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  5. "Meine grüne Wiese."

"Meine grüne Wiese."

Translation:My green meadow.

July 27, 2013

24 Comments


https://www.duolingo.com/profile/feral_hedgehog

I now know this word in two languages without actually knowing what it means...


https://www.duolingo.com/profile/BuffDoge

How do you post a picture in the comments ?


https://www.duolingo.com/profile/bynny2015

Click here for Duolingo formatting codes


https://www.duolingo.com/profile/SpieleRatte

Thanks for the link to the formatting codes!


https://www.duolingo.com/profile/Eey91

Hehe. I came here for the same reason. Thanks for not making me the only one.


https://www.duolingo.com/profile/iheartbieber

what is the etymology of wiese


https://www.duolingo.com/profile/kaleydavis

Die Wiese can mean "the lawn", correct? Not only "the meadow"?


https://www.duolingo.com/profile/jess1camar1e

A lawn would be 'der Rasen'. 'Wiese' is really a meadow, pasture, etc.


https://www.duolingo.com/profile/idkhbtfm

Overprotective Bambi


https://www.duolingo.com/profile/jabenpor

In the dictionary of WordReference translates lawn as grass but Duo does not admit that answer, and meadow as field. anybody can clear me these two concepts, thank


https://www.duolingo.com/profile/DukeRood

I can't think of an example where a lawn wouldn't consist of grass, but you can definitely have grass growing (sometimes unwanted!) without it being a lawn. The difference is that a lawn consists of grass that is intended to be groomed (maintained at the same height, perhaps watered, etc.).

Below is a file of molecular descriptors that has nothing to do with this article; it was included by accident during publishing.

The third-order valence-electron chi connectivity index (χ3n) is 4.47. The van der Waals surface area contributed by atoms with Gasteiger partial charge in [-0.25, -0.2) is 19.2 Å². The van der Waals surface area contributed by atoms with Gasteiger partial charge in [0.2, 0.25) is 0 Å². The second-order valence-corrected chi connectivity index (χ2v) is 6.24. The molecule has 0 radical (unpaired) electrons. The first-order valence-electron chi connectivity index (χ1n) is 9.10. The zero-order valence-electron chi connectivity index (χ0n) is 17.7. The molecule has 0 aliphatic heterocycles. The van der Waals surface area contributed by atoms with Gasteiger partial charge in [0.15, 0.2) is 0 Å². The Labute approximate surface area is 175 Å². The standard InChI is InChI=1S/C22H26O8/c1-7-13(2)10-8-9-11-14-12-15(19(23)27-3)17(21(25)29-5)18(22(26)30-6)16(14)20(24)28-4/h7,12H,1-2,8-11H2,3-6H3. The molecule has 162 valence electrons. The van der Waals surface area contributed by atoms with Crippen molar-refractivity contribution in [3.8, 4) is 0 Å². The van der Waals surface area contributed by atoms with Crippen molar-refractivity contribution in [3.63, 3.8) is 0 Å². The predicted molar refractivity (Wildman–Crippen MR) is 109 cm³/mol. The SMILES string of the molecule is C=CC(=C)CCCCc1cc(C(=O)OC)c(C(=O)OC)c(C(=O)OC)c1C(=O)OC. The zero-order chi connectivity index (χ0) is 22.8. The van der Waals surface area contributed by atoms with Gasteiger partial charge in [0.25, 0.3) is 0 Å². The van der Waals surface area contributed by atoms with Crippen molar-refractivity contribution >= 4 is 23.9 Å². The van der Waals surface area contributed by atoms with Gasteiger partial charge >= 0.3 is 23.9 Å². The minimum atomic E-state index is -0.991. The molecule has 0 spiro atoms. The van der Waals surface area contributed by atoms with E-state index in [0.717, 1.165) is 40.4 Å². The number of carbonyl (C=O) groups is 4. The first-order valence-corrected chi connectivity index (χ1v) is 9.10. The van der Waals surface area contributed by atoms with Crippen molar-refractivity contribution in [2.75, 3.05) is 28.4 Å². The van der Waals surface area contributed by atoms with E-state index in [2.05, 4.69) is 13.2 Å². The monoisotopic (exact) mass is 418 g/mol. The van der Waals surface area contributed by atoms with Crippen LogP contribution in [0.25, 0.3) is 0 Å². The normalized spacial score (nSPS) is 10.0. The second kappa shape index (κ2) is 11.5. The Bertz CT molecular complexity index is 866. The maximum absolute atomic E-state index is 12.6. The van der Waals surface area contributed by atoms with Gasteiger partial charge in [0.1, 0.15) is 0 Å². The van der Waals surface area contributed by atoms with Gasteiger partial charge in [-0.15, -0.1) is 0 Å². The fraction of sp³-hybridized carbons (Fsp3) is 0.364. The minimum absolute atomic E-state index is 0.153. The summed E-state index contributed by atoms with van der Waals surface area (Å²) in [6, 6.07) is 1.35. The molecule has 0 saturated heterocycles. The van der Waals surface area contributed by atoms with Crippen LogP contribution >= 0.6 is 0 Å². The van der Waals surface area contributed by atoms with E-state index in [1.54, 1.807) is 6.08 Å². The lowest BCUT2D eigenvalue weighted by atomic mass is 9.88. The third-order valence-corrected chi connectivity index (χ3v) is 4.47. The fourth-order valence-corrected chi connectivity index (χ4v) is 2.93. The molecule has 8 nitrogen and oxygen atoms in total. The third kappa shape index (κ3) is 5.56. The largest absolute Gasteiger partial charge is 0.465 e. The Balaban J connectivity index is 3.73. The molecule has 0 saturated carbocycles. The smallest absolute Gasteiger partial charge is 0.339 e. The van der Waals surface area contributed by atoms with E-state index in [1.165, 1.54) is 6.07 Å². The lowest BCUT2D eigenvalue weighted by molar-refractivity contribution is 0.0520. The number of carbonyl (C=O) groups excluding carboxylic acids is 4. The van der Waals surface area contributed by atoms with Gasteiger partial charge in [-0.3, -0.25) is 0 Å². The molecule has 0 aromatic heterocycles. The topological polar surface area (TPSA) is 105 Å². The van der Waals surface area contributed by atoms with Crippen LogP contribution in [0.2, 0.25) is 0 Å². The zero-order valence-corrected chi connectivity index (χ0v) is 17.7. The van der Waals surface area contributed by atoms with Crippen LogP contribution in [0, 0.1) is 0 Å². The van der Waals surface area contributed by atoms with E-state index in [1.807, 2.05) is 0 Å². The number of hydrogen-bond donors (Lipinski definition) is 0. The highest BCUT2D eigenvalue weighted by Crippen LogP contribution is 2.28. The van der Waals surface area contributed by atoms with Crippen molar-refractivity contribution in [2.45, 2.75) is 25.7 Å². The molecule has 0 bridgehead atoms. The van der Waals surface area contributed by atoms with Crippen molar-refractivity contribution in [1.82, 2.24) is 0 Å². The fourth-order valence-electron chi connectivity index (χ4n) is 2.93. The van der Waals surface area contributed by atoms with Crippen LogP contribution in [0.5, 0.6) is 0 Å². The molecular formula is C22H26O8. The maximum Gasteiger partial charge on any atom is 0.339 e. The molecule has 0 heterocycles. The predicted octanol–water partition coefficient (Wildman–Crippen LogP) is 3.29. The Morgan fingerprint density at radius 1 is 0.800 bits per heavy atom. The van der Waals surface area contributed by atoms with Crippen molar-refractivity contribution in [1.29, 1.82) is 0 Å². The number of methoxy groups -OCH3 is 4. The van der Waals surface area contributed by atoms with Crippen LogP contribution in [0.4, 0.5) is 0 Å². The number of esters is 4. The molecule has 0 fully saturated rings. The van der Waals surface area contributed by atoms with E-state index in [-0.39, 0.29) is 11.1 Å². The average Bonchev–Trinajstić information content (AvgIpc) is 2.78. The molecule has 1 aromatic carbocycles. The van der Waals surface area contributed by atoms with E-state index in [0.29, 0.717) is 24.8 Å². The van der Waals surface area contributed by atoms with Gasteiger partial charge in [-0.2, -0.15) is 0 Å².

A meadow is a natural open area, devoid of trees that may have naturally occurring grasses and/or flowers. A field is typically bigger than a meadow, and may (or may not) have crops cultivated on it. One example of an exception would be a soccer or football field (pitch), but that is maintained for a particular purpose, unlike a meadow that isn't maintained by people. (The only example I can think of where a meadow is "maintained" is in a pseudo-natural environment, perhaps a zoo, where the area is intended to mimic a wild setting.)


https://www.duolingo.com/profile/erebus53

Could I translate this as "paddock" (this is the common term here in NZ)


https://www.duolingo.com/profile/az_p
Mod

    No, paddocks are made by humans whereas meadows are natural. That said, as an Australian I don't think I ever saw a meadow until coming to Germany!


    https://www.duolingo.com/profile/fehrerdef

    paddock would be Weide in German


    https://www.duolingo.com/profile/EmmaRidge

    I think you can have a lawn that is not grass but it would be qualified in some way. For instance, there is a book called The Camomile Lawn and various ecological bodies encourage wildflower lawns for biodiversity. But I agree that a lawn (unqualified) = mainly grass. Lots of moss in mine!


    https://www.duolingo.com/profile/kaybekwa

    What is does "meadow" mean?


    https://www.duolingo.com/profile/Janus8536

    See DukeRood's excellent description above


    https://www.duolingo.com/profile/PopSixSquish

    Could this also translate as 'my green valley' (as in the book, 'How Green Was My Valley')?


    https://www.duolingo.com/profile/fehrerdef

    No. "valley" is "Tal".


    https://www.duolingo.com/profile/PunchboxNET

    German words don't always make sense, even though German is related to English (they are both Germanic languages), but the Germans probably say the same thing.


    https://www.duolingo.com/profile/ShaStr

    Anyone ever watch the cartoon Heidi in German? Im pretty sure this is a line in the intro song

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